Treaty of Wanghia

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Façade of the Kun Iam Temple, where the treaty was signed.

The Treaty of Wang Hiya (also Treaty of Wangxia, Treaty of Peace, Amity, and Commerce, with tariff of duties, traditional Chinese: 望廈條約; simplified Chinese: 望厦条约; pinyin: Wàngxià tiáoyuē; Cantonese Yale: Mohng Hah), was a diplomatic agreement between Qing dynasty China and the United States, signed on 3 July 1844 in the Kun Iam Temple. Its official title name is the Treaty of peace, amity, and commerce, between the United States of America and the Chinese Empire.[1] Following passage by US Congress, it was ratified by President John Tyler on January 17, 1845.[2] It is considered an unequal treaty by many sources.

Name of the Treaty[edit]

The treaty was named after a village in northern Macau where the temple is located, called Mong Ha or Wang Hiya (traditional Chinese: 望廈; simplified Chinese: 望厦; pinyin: Wàngxià; Cantonese Yale: Mohng Hah). It is now a part of the territory's Our Lady of Fatima Parish.

Contents of the Treaty[edit]

The United States was represented by Caleb Cushing, a Massachusetts lawyer dispatched by President John Tyler under pressure from American merchants concerned about the British dominance in Chinese trade. A physician and missionary, Peter Parker, served as Cushing's Chinese interpreter. The Qing Empire was represented by Qiying, the Viceroy of Liangguang, who held responsibility for the provinces of Guangdong and Guangxi. The Article 18: “It shall be lawful for the officers or citizens of the United States to employ scholars and peoples of any part of China…to teach any of the languages of the Empire, and to assist in literary labors…it shall in like manner be lawful for citizens of the United States to purchase all manner of books in China.” (Original Manuscript is now at the Library of Congress)

The treaty was modeled after the Treaties of Nanking and the Bogue between the UK and China, but differed in being more detailed. Among other things, it contained:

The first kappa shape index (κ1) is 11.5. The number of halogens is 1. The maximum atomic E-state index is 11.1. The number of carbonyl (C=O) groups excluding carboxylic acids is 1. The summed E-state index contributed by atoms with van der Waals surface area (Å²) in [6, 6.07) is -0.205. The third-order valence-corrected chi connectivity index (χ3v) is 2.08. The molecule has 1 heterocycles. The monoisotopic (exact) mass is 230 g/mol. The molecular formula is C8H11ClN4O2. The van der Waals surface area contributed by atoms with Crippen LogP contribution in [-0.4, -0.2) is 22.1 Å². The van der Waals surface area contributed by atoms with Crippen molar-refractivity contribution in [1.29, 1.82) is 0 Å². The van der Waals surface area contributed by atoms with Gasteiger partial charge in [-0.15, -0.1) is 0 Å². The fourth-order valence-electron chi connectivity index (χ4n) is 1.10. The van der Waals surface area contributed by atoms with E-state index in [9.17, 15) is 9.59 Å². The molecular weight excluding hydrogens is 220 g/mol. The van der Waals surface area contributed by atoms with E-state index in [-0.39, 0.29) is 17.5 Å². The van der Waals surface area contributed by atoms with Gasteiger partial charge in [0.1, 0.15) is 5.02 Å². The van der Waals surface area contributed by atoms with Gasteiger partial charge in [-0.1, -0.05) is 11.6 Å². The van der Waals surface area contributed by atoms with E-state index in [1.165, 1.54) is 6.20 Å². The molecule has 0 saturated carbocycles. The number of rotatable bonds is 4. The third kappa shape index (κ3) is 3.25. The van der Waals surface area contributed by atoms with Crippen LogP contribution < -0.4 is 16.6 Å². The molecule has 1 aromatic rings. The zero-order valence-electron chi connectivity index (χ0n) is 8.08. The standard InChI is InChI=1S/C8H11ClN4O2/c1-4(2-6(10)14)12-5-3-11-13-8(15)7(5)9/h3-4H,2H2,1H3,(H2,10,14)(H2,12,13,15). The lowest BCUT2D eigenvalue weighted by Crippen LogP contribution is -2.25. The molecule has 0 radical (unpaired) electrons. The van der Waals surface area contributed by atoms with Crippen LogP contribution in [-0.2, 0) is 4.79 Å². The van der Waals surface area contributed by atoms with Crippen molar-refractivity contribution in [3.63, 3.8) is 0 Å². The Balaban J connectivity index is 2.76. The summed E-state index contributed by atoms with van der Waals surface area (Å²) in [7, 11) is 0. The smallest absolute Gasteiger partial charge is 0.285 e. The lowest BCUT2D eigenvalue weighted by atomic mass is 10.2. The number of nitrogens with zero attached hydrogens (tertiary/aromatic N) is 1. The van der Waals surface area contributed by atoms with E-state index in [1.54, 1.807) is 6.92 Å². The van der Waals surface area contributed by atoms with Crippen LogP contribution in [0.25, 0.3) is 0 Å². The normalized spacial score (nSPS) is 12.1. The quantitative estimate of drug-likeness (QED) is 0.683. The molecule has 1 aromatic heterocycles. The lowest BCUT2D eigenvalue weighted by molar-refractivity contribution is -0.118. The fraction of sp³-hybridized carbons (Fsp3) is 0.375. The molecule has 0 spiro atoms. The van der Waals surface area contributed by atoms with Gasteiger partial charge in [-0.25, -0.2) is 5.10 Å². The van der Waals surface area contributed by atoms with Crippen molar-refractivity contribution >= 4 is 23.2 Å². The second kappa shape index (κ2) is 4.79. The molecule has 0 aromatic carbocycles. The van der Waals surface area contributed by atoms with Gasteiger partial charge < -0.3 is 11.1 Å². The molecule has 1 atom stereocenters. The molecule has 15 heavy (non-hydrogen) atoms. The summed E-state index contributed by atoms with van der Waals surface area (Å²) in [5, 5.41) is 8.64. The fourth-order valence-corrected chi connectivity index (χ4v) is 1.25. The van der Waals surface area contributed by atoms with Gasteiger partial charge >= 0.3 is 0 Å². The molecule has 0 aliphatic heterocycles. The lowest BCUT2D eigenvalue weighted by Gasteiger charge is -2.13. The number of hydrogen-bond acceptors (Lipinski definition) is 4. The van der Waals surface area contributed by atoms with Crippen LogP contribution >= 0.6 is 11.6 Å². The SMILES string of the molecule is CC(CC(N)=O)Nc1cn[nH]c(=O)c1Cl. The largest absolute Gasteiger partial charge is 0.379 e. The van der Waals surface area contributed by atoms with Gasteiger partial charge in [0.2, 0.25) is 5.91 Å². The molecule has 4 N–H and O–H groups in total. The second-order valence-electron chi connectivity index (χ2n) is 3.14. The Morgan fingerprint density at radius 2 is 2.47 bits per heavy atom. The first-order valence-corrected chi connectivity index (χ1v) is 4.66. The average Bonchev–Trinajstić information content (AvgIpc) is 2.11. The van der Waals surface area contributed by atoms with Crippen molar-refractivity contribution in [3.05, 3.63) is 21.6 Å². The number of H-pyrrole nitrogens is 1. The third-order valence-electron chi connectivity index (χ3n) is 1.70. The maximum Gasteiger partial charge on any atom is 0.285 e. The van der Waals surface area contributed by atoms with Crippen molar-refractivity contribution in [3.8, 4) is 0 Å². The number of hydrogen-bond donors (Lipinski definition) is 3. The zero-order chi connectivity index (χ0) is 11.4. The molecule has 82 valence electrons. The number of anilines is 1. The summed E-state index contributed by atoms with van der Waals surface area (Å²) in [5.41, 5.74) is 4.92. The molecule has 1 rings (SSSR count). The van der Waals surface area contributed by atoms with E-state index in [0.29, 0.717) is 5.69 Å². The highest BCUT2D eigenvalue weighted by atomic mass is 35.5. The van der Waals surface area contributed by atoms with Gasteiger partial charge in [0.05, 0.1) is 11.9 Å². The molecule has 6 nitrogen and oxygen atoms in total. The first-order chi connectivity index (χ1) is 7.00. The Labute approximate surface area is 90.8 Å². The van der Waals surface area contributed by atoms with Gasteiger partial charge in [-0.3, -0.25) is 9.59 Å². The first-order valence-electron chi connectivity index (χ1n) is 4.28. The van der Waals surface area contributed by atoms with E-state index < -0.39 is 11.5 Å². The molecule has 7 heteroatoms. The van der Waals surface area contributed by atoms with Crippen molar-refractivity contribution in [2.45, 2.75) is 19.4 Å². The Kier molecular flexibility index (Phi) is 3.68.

• extraterritoriality, which meant that US citizens could only be tried by US consular officers;
  • fixed tariffs on trade in the treaty ports;
  • the right to buy land in the five treaty ports and erect churches and hospitals there; and
  • the right to learn Chinese by abolishing a law which hitherto forbade foreigners to do so.
  • the U.S received most-favored-nation status, resulting in the US receiving the same beneficial treatment China gave to other powers such as Britain, and received the right to modify the treaty after 12 years.

As a gesture of goodwill towards the Qing Empire, the Opium trade was declared illegal, and the U.S. agreed to hand over any offenders to China.

See also[edit]

References[edit]

  1. ^ http://lccn.loc.gov/12033773 Treaty of peace, amity, and commerce, between the United States of America ..., Library of Congress
  2. ^ [1] Library of Congress, Treaty of peace, amity, and commerce, between the United States of America ...
  • Kuo, Ping Chia. "Caleb Cushing and the Treaty of Wanghia, 1844." The Journal of Modern History 5, no. 1 (1933): 34-54. Available through JSTOR.
  • Swisher, Earl, ed. China's Management of the American Barbarians; a Study of Sino-American Relations, 1841–1861, with Documents. New Haven, CT: Published for the Far Eastern Association by Far Eastern Publications, Yale University, 1953.

External links[edit]